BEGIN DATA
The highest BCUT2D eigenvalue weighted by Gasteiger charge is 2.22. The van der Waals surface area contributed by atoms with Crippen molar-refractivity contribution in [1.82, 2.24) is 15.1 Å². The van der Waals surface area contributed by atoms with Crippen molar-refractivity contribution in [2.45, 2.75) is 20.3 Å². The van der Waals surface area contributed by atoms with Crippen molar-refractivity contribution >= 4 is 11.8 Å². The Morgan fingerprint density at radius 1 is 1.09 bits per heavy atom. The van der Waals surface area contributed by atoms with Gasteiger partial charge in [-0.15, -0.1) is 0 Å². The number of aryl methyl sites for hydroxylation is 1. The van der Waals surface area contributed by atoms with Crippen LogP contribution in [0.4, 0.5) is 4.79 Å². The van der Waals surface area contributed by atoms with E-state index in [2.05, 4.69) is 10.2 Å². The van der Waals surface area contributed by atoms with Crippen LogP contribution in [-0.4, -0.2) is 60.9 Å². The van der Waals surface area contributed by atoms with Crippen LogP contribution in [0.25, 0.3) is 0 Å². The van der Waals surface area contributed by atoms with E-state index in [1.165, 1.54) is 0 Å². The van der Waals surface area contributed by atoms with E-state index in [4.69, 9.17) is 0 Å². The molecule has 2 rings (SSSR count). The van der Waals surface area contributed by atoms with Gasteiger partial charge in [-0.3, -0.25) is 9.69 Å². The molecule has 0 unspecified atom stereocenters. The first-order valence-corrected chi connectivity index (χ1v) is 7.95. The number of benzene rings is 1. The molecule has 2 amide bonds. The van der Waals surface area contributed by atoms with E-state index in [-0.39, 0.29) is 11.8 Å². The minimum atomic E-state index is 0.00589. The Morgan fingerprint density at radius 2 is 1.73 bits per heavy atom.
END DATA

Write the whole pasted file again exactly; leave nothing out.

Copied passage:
The highest BCUT2D eigenvalue weighted by Gasteiger charge is 2.22. The van der Waals surface area contributed by atoms with Crippen molar-refractivity contribution in [1.82, 2.24) is 15.1 Å². The van der Waals surface area contributed by atoms with Crippen molar-refractivity contribution in [2.45, 2.75) is 20.3 Å². The van der Waals surface area contributed by atoms with Crippen molar-refractivity contribution >= 4 is 11.8 Å². The Morgan fingerprint density at radius 1 is 1.09 bits per heavy atom. The van der Waals surface area contributed by atoms with Gasteiger partial charge in [-0.15, -0.1) is 0 Å². The number of aryl methyl sites for hydroxylation is 1. The van der Waals surface area contributed by atoms with Crippen LogP contribution in [0.4, 0.5) is 4.79 Å². The van der Waals surface area contributed by atoms with E-state index in [2.05, 4.69) is 10.2 Å². The van der Waals surface area contributed by atoms with Crippen LogP contribution in [-0.4, -0.2) is 60.9 Å². The van der Waals surface area contributed by atoms with Crippen LogP contribution in [0.25, 0.3) is 0 Å². The van der Waals surface area contributed by atoms with E-state index in [1.165, 1.54) is 0 Å². The van der Waals surface area contributed by atoms with E-state index in [4.69, 9.17) is 0 Å². The molecule has 2 rings (SSSR count). The van der Waals surface area contributed by atoms with Gasteiger partial charge in [-0.3, -0.25) is 9.69 Å². The molecule has 0 unspecified atom stereocenters. The first-order valence-corrected chi connectivity index (χ1v) is 7.95. The number of benzene rings is 1. The molecule has 2 amide bonds. The van der Waals surface area contributed by atoms with E-state index in [-0.39, 0.29) is 11.8 Å². The minimum atomic E-state index is 0.00589. The Morgan fingerprint density at radius 2 is 1.73 bits per heavy atom.